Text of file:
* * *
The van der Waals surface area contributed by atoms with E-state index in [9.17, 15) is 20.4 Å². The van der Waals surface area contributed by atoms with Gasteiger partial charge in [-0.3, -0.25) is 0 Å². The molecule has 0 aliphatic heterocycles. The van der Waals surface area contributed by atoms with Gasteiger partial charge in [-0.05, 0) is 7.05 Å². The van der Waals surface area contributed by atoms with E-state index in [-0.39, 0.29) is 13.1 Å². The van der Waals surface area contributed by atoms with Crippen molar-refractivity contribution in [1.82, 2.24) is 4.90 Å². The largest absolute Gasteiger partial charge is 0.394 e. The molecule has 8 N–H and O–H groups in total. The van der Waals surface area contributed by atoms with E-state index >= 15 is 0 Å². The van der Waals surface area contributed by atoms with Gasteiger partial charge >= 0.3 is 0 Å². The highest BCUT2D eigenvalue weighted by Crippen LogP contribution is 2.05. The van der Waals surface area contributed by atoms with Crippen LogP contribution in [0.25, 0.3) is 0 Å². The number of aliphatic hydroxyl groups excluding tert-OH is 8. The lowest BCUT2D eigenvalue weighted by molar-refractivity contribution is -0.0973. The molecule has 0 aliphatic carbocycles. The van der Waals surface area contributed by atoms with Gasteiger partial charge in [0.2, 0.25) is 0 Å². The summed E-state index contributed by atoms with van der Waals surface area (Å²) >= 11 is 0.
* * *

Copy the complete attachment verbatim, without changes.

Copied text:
The van der Waals surface area contributed by atoms with E-state index in [9.17, 15) is 20.4 Å². The van der Waals surface area contributed by atoms with Gasteiger partial charge in [-0.3, -0.25) is 0 Å². The molecule has 0 aliphatic heterocycles. The van der Waals surface area contributed by atoms with Gasteiger partial charge in [-0.05, 0) is 7.05 Å². The van der Waals surface area contributed by atoms with E-state index in [-0.39, 0.29) is 13.1 Å². The van der Waals surface area contributed by atoms with Crippen molar-refractivity contribution in [1.82, 2.24) is 4.90 Å². The largest absolute Gasteiger partial charge is 0.394 e. The molecule has 8 N–H and O–H groups in total. The van der Waals surface area contributed by atoms with E-state index >= 15 is 0 Å². The van der Waals surface area contributed by atoms with Gasteiger partial charge >= 0.3 is 0 Å². The highest BCUT2D eigenvalue weighted by Crippen LogP contribution is 2.05. The van der Waals surface area contributed by atoms with Crippen LogP contribution in [0.25, 0.3) is 0 Å². The number of aliphatic hydroxyl groups excluding tert-OH is 8. The lowest BCUT2D eigenvalue weighted by molar-refractivity contribution is -0.0973. The molecule has 0 aliphatic carbocycles. The van der Waals surface area contributed by atoms with Gasteiger partial charge in [0.2, 0.25) is 0 Å². The summed E-state index contributed by atoms with van der Waals surface area (Å²) >= 11 is 0.